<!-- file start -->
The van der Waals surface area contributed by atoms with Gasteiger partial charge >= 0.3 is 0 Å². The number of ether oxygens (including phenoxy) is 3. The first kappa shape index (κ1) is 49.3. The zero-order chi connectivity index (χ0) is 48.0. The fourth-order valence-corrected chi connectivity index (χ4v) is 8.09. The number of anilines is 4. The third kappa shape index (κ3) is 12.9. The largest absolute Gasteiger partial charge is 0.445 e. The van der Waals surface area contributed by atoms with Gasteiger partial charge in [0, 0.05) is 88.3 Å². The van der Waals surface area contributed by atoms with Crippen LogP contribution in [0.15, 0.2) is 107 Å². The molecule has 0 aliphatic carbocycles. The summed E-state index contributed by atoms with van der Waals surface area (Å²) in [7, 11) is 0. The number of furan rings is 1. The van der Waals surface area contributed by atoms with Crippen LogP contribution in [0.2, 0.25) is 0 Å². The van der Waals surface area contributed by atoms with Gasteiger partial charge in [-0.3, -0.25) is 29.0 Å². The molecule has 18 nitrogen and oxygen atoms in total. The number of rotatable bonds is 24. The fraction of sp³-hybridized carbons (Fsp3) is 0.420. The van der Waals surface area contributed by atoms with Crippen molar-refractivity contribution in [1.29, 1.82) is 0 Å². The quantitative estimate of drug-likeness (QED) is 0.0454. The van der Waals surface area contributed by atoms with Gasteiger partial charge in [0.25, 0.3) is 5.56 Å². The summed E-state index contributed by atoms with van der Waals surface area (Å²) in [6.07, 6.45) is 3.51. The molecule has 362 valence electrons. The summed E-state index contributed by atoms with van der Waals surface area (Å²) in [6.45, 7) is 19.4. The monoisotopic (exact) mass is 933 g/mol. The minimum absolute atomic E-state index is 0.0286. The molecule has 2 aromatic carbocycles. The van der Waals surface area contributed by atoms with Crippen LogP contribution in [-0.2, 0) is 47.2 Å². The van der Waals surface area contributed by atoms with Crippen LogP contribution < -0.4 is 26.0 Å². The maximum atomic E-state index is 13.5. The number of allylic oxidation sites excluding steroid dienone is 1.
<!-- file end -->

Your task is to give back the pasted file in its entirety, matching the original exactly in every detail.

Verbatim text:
The van der Waals surface area contributed by atoms with Gasteiger partial charge >= 0.3 is 0 Å². The number of ether oxygens (including phenoxy) is 3. The first kappa shape index (κ1) is 49.3. The zero-order chi connectivity index (χ0) is 48.0. The fourth-order valence-corrected chi connectivity index (χ4v) is 8.09. The number of anilines is 4. The third kappa shape index (κ3) is 12.9. The largest absolute Gasteiger partial charge is 0.445 e. The van der Waals surface area contributed by atoms with Gasteiger partial charge in [0, 0.05) is 88.3 Å². The van der Waals surface area contributed by atoms with Crippen LogP contribution in [0.15, 0.2) is 107 Å². The molecule has 0 aliphatic carbocycles. The summed E-state index contributed by atoms with van der Waals surface area (Å²) in [7, 11) is 0. The number of furan rings is 1. The van der Waals surface area contributed by atoms with Crippen LogP contribution in [0.2, 0.25) is 0 Å². The van der Waals surface area contributed by atoms with Gasteiger partial charge in [-0.3, -0.25) is 29.0 Å². The molecule has 18 nitrogen and oxygen atoms in total. The number of rotatable bonds is 24. The fraction of sp³-hybridized carbons (Fsp3) is 0.420. The van der Waals surface area contributed by atoms with Crippen molar-refractivity contribution in [1.29, 1.82) is 0 Å². The quantitative estimate of drug-likeness (QED) is 0.0454. The van der Waals surface area contributed by atoms with Gasteiger partial charge in [0.25, 0.3) is 5.56 Å². The summed E-state index contributed by atoms with van der Waals surface area (Å²) in [6.07, 6.45) is 3.51. The molecule has 362 valence electrons. The summed E-state index contributed by atoms with van der Waals surface area (Å²) in [6.45, 7) is 19.4. The monoisotopic (exact) mass is 933 g/mol. The minimum absolute atomic E-state index is 0.0286. The molecule has 2 aromatic carbocycles. The van der Waals surface area contributed by atoms with Crippen LogP contribution in [-0.2, 0) is 47.2 Å². The van der Waals surface area contributed by atoms with Crippen LogP contribution < -0.4 is 26.0 Å². The maximum atomic E-state index is 13.5. The number of allylic oxidation sites excluding steroid dienone is 1.